This is the first of an occasional series on the relationship between ethics and economics.
Although I’m not an economist, I do find economics both important and interesting. It is far from its reputation as “the dismal science.” Its reputation as dismal likely comes from the fact that the stuff it studies is often dismal, for it studies things like scarcity and competition, things that are most often experienced as negatives. But those things are unavoidable facts of the human condition. In this regard, economics is no more ‘dismal’ than physics. It’s a bummer that I cannot fly unaided or teleport or be in two places at one time, but those facts don’t make the study of physics particularly dismal.
So we shouldn’t avoid economics. And understanding at least a bit of economics is crucial to a deep understanding of many issues in business ethics. You can’t effectively critique the market, or the institutions that populate it, without understanding at least a bit of the theory behind how they’re supposed to work. That’s why I often start my own Business Ethics course by having students read a bit of Adam Smith’s Wealth of Nations, as well as commentaries on Smith by Nobel Prize-winning economists Ronald Coase and Amartya Sen. A bit of economic literacy goes a long way.
The definition of “Economics” that I typically use in my own teaching is this one, cobbled together from various sources, is this:
Economics is the social science that deals with the production and distribution and consumption of goods and services and their management.
In particular, I usually add, economics tends to involve the study the ways in which behaviour within systems of production, distribution, and consumption is driven by incentives. The other things that I take to be typical of the work of economists, if not part of the definition of the discipline:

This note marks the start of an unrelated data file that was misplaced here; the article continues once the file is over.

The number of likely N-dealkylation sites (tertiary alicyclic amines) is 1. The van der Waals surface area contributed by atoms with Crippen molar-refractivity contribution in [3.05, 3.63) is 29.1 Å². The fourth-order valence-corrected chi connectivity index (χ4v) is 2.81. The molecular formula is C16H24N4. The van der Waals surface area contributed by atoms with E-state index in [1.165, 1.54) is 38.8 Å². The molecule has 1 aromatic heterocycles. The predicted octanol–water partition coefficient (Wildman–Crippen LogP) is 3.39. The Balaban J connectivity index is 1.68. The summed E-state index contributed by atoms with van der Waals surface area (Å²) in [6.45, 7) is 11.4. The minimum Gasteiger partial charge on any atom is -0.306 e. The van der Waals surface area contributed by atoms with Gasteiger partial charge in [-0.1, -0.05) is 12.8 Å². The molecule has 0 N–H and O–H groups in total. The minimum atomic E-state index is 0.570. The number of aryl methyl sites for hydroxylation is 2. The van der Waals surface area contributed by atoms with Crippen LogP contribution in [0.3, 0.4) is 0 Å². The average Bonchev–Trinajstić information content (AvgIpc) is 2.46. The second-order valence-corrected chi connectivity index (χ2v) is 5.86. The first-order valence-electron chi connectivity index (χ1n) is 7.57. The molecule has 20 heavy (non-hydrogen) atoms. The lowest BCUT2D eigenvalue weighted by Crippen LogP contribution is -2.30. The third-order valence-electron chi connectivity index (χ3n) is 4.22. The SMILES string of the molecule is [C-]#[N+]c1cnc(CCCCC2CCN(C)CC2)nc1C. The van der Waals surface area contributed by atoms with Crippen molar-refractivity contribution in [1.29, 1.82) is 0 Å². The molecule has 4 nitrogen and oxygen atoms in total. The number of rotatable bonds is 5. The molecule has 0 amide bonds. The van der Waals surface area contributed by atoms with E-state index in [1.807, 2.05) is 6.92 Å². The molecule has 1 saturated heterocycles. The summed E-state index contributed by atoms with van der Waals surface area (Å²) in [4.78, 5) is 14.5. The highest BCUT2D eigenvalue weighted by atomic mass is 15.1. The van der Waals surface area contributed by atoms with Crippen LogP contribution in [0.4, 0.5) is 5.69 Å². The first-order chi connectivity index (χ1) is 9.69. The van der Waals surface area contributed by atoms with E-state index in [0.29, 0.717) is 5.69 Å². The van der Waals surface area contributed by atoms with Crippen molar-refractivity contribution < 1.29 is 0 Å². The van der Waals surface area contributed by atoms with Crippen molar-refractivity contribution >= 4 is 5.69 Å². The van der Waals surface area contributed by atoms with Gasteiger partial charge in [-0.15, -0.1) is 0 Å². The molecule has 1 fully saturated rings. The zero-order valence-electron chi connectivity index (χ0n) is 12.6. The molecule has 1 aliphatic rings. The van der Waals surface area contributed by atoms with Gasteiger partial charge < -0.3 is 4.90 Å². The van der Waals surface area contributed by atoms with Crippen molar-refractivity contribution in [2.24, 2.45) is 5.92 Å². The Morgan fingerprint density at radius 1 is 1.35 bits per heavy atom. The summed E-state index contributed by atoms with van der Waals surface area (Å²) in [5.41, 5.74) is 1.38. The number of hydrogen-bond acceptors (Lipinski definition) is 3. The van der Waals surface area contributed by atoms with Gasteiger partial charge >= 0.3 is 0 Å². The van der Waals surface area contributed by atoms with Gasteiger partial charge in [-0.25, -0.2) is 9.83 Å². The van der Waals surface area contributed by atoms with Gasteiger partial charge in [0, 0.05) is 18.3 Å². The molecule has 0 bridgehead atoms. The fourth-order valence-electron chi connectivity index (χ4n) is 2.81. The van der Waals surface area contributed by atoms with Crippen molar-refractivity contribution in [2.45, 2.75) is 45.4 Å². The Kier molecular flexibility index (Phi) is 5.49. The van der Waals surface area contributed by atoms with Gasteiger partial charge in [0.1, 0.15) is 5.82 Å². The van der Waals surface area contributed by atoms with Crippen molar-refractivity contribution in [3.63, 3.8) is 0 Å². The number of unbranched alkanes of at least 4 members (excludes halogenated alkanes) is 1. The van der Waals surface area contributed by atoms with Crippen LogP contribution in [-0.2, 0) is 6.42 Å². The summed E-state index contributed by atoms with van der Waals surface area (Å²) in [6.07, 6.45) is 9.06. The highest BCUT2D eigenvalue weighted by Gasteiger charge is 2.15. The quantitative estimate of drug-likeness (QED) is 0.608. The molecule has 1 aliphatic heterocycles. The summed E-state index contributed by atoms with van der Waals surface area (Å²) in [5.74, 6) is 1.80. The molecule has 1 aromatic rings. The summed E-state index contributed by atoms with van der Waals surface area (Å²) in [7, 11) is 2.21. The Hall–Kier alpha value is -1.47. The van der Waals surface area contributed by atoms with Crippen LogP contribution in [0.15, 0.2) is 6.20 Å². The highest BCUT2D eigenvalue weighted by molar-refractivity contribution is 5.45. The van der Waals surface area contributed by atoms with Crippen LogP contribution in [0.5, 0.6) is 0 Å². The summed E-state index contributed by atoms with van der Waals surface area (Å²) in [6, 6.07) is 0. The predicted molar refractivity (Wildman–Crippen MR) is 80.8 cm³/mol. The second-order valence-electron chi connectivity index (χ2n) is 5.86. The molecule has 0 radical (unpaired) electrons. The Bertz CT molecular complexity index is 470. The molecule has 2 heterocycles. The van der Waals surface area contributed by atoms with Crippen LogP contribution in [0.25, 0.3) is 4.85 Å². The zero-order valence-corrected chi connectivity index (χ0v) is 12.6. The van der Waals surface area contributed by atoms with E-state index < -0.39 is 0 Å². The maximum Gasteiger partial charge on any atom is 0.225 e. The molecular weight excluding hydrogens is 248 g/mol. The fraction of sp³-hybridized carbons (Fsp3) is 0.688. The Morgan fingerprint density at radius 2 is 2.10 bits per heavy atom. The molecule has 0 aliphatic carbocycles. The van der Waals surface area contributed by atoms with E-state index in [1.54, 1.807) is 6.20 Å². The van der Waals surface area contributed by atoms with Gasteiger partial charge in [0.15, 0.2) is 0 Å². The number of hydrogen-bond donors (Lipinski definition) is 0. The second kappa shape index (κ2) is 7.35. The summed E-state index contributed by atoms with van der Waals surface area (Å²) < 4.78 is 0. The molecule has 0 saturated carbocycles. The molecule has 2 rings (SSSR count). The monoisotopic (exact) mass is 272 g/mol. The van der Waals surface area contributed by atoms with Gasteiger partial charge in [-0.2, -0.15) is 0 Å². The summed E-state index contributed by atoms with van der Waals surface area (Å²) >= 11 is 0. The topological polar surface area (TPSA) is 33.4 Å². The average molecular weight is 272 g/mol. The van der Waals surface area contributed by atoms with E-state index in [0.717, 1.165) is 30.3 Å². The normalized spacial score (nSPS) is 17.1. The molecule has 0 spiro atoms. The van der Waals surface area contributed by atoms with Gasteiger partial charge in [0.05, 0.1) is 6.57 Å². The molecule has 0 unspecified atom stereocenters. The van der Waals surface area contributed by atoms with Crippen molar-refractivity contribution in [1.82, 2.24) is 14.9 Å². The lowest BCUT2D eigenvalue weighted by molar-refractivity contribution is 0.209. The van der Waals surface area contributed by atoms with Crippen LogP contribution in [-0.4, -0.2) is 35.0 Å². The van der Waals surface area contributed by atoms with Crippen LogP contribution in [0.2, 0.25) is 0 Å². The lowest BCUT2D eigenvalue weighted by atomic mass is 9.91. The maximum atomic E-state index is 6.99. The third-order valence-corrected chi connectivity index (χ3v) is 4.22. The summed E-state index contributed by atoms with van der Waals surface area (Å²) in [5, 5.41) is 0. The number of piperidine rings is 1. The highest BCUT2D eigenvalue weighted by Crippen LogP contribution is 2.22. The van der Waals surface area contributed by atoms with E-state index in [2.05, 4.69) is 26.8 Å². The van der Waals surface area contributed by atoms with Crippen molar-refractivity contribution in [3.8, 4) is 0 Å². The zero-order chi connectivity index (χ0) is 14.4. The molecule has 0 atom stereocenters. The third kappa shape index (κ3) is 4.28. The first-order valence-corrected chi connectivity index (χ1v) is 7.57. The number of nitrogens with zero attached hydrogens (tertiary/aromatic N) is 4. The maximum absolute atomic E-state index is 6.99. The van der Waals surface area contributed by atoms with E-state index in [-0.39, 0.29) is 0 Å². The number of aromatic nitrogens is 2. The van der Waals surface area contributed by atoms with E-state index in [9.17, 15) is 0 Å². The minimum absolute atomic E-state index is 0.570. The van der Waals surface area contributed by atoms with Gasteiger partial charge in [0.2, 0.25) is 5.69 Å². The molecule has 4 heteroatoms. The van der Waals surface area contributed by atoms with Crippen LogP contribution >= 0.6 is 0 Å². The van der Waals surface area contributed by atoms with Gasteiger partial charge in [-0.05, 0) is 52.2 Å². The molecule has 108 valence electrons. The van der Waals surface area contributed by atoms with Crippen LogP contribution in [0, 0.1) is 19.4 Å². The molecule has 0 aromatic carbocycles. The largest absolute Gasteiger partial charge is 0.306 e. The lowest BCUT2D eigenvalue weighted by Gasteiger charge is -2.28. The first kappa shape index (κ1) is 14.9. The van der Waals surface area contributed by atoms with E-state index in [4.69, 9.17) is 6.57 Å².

- Economists tend to be particularly interested in the way people respond to incentives of various kinds;
- Economists care a lot about actual data. They care in particular about the actual consequences of various policy decisions, rather than just the intentions behind them.
- While economics is nominally a descriptive discipline, its descriptive theories (about, e.g., the conditions under which markets operate efficiently) tend pretty quickly to generate policy prescriptions (for what governments can & should do to foster such efficient operation).
Here is another definition of economics, which Thomas Sowell, in his textbook Basic Economics, attributes to the late British economist Lionel Robbins:
Economics is the study of the use of scarce resources which have alternative uses.
I like that definition quite a lot, since it highlights the intersection with ethics: justice, one of the central topics within ethics, is primarily about the fair distribution of scarce resources.
I’ll end there for now. But watch here for other entries in this series, on how ethics and economics overlap and/or conflict. In the interest of promoting economic literacy, here are a few books about economics that I recommend. All of them are aimed at non-economist audiences.
- Economics Without Illusions: Debunking the Myths of Modern Capitalism, by Joseph Heath
- The Undercover Economist, Tim Harford
- The Rational Optimist, by Matt Ridley
- Predictably Irrational: The Hidden Forces That Shape Our Decisions, by Dan Ariely